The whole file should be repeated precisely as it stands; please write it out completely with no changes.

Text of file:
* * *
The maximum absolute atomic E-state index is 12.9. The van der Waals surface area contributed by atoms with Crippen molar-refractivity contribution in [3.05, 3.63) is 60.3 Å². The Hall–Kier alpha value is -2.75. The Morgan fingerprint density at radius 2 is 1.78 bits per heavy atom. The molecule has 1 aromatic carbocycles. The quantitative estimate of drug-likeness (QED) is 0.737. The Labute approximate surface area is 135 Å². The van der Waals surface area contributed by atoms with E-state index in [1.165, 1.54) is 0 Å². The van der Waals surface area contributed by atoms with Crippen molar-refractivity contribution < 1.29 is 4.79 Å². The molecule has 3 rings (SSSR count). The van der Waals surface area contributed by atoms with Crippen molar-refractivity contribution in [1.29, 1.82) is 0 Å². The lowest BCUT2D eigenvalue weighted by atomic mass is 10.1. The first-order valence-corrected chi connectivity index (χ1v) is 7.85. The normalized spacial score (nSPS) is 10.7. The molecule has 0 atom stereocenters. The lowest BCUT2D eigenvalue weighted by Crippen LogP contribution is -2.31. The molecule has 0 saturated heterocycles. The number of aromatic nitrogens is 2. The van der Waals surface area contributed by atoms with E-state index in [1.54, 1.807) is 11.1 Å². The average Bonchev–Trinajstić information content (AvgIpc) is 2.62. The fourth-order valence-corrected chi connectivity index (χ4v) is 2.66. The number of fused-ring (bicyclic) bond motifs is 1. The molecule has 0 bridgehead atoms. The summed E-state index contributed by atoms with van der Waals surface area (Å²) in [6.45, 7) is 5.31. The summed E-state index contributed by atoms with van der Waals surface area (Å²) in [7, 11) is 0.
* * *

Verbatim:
The maximum absolute atomic E-state index is 12.9. The van der Waals surface area contributed by atoms with Crippen molar-refractivity contribution in [3.05, 3.63) is 60.3 Å². The Hall–Kier alpha value is -2.75. The Morgan fingerprint density at radius 2 is 1.78 bits per heavy atom. The molecule has 1 aromatic carbocycles. The quantitative estimate of drug-likeness (QED) is 0.737. The Labute approximate surface area is 135 Å². The van der Waals surface area contributed by atoms with E-state index in [1.165, 1.54) is 0 Å². The van der Waals surface area contributed by atoms with Crippen molar-refractivity contribution < 1.29 is 4.79 Å². The molecule has 3 rings (SSSR count). The van der Waals surface area contributed by atoms with Crippen molar-refractivity contribution in [1.29, 1.82) is 0 Å². The lowest BCUT2D eigenvalue weighted by atomic mass is 10.1. The first-order valence-corrected chi connectivity index (χ1v) is 7.85. The normalized spacial score (nSPS) is 10.7. The molecule has 0 atom stereocenters. The lowest BCUT2D eigenvalue weighted by Crippen LogP contribution is -2.31. The molecule has 0 saturated heterocycles. The number of aromatic nitrogens is 2. The van der Waals surface area contributed by atoms with E-state index in [1.54, 1.807) is 11.1 Å². The average Bonchev–Trinajstić information content (AvgIpc) is 2.62. The fourth-order valence-corrected chi connectivity index (χ4v) is 2.66. The number of fused-ring (bicyclic) bond motifs is 1. The molecule has 0 bridgehead atoms. The summed E-state index contributed by atoms with van der Waals surface area (Å²) in [6.45, 7) is 5.31. The summed E-state index contributed by atoms with van der Waals surface area (Å²) in [7, 11) is 0.